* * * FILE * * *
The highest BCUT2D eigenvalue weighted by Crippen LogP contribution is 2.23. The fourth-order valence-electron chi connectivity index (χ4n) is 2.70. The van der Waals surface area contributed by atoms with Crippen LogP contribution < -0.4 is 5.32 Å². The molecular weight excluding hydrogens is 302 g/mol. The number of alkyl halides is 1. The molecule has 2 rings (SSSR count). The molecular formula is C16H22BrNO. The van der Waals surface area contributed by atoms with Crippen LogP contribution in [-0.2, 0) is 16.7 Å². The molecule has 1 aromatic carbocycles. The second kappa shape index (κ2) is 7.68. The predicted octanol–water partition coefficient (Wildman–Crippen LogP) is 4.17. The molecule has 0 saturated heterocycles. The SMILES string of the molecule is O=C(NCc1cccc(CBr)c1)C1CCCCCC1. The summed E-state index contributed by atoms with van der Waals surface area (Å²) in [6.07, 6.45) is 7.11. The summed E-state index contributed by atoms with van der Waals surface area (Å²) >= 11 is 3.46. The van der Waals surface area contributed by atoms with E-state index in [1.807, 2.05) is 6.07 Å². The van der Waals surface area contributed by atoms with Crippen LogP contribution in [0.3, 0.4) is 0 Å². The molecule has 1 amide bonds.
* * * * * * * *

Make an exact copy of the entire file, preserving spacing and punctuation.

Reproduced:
The highest BCUT2D eigenvalue weighted by Crippen LogP contribution is 2.23. The fourth-order valence-electron chi connectivity index (χ4n) is 2.70. The van der Waals surface area contributed by atoms with Crippen LogP contribution < -0.4 is 5.32 Å². The molecular weight excluding hydrogens is 302 g/mol. The number of alkyl halides is 1. The molecule has 2 rings (SSSR count). The molecular formula is C16H22BrNO. The van der Waals surface area contributed by atoms with Crippen LogP contribution in [-0.2, 0) is 16.7 Å². The molecule has 1 aromatic carbocycles. The second kappa shape index (κ2) is 7.68. The predicted octanol–water partition coefficient (Wildman–Crippen LogP) is 4.17. The molecule has 0 saturated heterocycles. The SMILES string of the molecule is O=C(NCc1cccc(CBr)c1)C1CCCCCC1. The summed E-state index contributed by atoms with van der Waals surface area (Å²) in [6.07, 6.45) is 7.11. The summed E-state index contributed by atoms with van der Waals surface area (Å²) >= 11 is 3.46. The van der Waals surface area contributed by atoms with E-state index in [1.807, 2.05) is 6.07 Å². The van der Waals surface area contributed by atoms with Crippen LogP contribution in [0.3, 0.4) is 0 Å². The molecule has 1 amide bonds.